iFi iDSD Black Label: Swiss Army knife utility, top tier sound and flexibility that does everything extremely well, so much value it’s just unfair to the competition

Pros:  enough power to drive an HE-6 while having enough finesse to feed a Kaiser Encore, plays everything natively, flexible inputs and outputs, flexible sound through XBass and 3D that leaves the core of the mids alone

Cons: 3D can sound artificial on some tracks, black on black fonts, difficult to see volume knob level

List price: $549

iDSD BL Rating

Acknowledgment

It’s always a privilege to check out new gear in exchange for your honest opinion. Thanks, iFi for letting me in on this particular party. I’ve been borrowing this unit as part of the worldwide iFi tour.

Introduction

This is my fifth review of a piece of iFi gear. I’ve previously reviewed the Micro iUSB3.0 (own it), the Micro iDAC2, and the iPurifier2 (extreme value for money and good performance)(links are to the reviews), and have a review of the Micro iCAN SE. I’ve also had brief listens to the Micro iDSD and the Micro iCAN, so I feel like I’ve got a good idea of what iFi has to offer now, and it’s generally good, though few products have reached anywhere near the wow factor of the first product I reviewed, the Micro iUSB3.0. The iDSD BL just may reach for that summit.

I’ve experienced a good working relationship with iFi and every item I’ve reviewed for them has been worth at least four stars. They make excellent products with extreme capabilities, and the newly upgraded and optimized version of the the Micro iDSD is no different. It packs a lot of power in a portable package, has a big battery, was developed with the community, and has an extremely capable DAC that plays every format worth delving into and some that are probably just wastes of space—I can’t tell the difference between DSD128 and DSD256 and PCM352, I’m pretty sure that I won’t hear anything different with DSD512—but good on iFi for being ironclad ‘buzzword’ proof. It’s a philosophy that I think Jason Stoddard of Schiit would probably smirk a little at. I won’t smirk. I actually do have a lot of respect for letting people play whatever music they want and doing your best to make it sound as good as you can even if you know that they are fools hearing placebo effects or just anything they think they want to hear. I think iFi’s dedication to serving their customers desires, within reason, is very enviable. I appreciate the amazing Schiit—the Yggdrasil is still one of my favourite DACs and I am eager to hear the Jotunheim—being turned out by that California powerhouse of affordable audio, but I’d really like to be able to play my DSD without using the sub-optimal Loki. A DAC named after the trickster god shouldn’t do one trick and only in limited fashion—it didn’t even play DSD128.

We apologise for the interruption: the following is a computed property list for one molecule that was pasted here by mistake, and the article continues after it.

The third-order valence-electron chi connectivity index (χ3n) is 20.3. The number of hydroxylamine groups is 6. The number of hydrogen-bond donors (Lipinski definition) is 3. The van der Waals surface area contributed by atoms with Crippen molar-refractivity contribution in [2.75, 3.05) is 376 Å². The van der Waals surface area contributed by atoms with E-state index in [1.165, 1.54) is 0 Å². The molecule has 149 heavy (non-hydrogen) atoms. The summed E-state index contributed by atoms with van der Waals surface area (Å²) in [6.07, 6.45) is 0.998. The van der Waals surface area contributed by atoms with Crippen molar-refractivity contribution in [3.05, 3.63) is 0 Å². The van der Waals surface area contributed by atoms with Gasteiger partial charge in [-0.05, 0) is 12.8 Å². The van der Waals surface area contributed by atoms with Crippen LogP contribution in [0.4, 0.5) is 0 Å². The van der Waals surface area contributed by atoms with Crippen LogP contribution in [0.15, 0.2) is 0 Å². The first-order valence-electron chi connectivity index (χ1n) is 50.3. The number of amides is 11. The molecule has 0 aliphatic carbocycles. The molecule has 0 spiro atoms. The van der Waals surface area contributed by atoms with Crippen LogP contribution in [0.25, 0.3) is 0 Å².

The iFi Micro iDSD Black Label isn’t trying to do one thing and do it well. It is trying to be a veritable Swiss army knife of audio goodness that is small enough to carry in similar fashion to perhaps the world’s most famous multi-tool—I got my whittling badge in Cub Scouts with a Victorinox knife. I doubt the iDSD BL will ever reach that level of fame, but I imagine I’ll have a lot more uses for it now that I’m not living in the deep woodlands of Alaska and not earning any further whittling honoraria.

Let’s see what this baby has going for us. But first, here is a mea culpa and description of my predilections. It takes a confident person, or maybe a fool—I resemble both—to buy shoes from a brand that they’ve never tried on. Reading a review without knowing anything about the reviewer is a similar thing, so there’s some pertinent information about me below the fold.

You know what P.T. Barnum said? It’s kind of like what Mr. T said-ish, I’ll paraphrase: don’t be a sucka, fool; I pity the fool who don’t know anything about their reviewer or grammar